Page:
Eli5: How are i5 processors able to compete with i9 processors

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I always thought bigger number = better in the terms of pc components. Recently ive learned i5s can compete with i9s. I saw a post one day that said “i could replace your processors with i3’s and almost none of you would even notice”

How does this work?

In: Technology

26 Answers

Anonymous 0 Comments

A lot of the more simple tasks people use computers for do not require that much effort or work from the CPU.

Thus the average “decent” CPU from maybe around 2014 is fairly okay doing mundane tasks. And some programs generally end up putting the GPU to the test rather than the CPU.

Also a lot of software nowadays supports using multiple cores for the same program’s tasks. Or hardware acceleration.

Anonymous 0 Comments

i3 or i9 is more like a family of processors than anything. They have different features. If you’re not using these features, or if your programs could run equally well without these features, then you wouldn’t notice their absence.

In general I’d agree that for a vast, vast majority of users even i7 is overkill. Of course there’s going to be exceptions to that.

Anonymous 0 Comments

There’s “better” and there is “good enough”. Even a i3 is “good enough” that most people woudn’t notice the difference when browsing the web and writing emails to grandma or streaming cat videos or typing up a Word document for the boss. Probably 95% of the PCs out there probably just get used for light home and office use, rather than running Cyberpunk in 4K or modeling in Blender.

Anonymous 0 Comments

Two things, you have to know what generation of processor you have, sure a i9 gen 13 is much better then a i5 gen.13 but a i9 gen 5 is definitely not better then a i5 gen 13. Higher gen means newer tech and computer tech have changed quite a bit over the years.

Second, this quote “i could replace your processors with i3’s and almost none of you would even notice” is probably referring to people who does not use processor intensive tasks which is probably most people, sure a higher i number can handle more but if you only scroll the web then it is never going to use that extra performance making it the same as a lower i number.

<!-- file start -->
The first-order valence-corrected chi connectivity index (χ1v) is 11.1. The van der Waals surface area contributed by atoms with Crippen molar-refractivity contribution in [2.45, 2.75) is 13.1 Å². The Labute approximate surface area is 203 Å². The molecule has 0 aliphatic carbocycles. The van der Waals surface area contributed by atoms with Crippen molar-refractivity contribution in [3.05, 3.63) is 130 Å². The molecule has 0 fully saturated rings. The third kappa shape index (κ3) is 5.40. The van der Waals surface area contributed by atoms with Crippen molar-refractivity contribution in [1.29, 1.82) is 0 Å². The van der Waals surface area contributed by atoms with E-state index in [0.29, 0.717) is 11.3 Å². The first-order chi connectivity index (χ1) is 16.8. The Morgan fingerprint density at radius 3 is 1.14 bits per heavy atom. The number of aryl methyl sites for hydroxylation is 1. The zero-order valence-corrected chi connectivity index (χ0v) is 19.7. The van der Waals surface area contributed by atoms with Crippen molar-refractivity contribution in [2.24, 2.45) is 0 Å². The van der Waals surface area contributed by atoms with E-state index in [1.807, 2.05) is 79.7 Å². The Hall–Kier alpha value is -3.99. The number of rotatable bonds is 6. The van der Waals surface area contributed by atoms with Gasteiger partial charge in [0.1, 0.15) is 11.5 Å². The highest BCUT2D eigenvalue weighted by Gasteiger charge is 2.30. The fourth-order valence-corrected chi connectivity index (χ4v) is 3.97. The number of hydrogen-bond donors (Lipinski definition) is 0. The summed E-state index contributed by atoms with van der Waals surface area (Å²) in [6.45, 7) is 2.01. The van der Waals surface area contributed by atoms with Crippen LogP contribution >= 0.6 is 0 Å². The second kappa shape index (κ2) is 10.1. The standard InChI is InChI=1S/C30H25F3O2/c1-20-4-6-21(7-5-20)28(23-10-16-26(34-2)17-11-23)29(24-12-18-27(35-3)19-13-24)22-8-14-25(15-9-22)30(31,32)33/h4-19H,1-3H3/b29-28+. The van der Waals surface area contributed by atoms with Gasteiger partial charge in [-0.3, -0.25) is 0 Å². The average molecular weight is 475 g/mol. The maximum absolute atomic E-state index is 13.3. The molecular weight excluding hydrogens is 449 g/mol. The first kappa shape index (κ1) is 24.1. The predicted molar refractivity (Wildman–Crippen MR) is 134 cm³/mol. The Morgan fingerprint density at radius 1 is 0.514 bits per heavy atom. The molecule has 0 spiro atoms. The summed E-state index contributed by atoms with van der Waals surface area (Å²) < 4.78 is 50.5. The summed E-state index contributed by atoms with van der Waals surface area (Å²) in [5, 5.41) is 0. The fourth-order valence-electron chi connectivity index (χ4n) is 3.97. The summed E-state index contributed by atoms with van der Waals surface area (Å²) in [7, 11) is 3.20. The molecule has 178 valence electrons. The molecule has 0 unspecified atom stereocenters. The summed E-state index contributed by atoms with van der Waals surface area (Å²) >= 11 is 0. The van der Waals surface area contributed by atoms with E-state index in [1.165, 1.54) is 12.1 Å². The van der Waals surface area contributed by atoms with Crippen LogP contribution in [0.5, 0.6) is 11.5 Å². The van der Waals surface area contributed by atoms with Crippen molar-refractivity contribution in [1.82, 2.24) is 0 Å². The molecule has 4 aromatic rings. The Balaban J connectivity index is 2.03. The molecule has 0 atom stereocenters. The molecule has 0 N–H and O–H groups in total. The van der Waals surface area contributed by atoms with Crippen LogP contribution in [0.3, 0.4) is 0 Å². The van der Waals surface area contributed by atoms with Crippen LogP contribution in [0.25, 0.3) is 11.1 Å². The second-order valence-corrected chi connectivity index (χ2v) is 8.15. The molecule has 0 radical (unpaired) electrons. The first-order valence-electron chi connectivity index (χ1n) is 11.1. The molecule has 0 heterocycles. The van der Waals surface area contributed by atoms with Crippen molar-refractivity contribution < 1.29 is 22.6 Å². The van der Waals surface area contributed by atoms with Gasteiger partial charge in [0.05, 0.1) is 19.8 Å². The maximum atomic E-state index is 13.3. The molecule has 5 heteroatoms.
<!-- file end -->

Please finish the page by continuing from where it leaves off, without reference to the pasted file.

Anonymous 0 Comments

It depends on if your workload actually uses that much CPU power or not. Web browsing, video watching, typical office work, etc, uses very little resources. All else equal, an i3 and an i9 would probably not perform *noticeably* different in these workloads. *Measurably* different probably, but not noticeably so.

High workloads such as gaming or video production, is a different matter, but still a complicated answer. If your game was heavily GPU limited, there may be very little performance gain from using a powerful CPU, as all that potential is wasted on waiting for your GPU.

Heavily multithreaded workloads should see massive benefits from something like an i9 vs an i3, as i9 processors have way more cores and threads.

And ALL of this is assuming we’re talking about the same generation of CPUs. A modern i3 probably *CAN* outperform an old i7/i9 from a decade ago.

**TL;DR If your workload can’t actually use the higher performance of an i9, then yes an i3/i5 could compete with it.**

Anonymous 0 Comments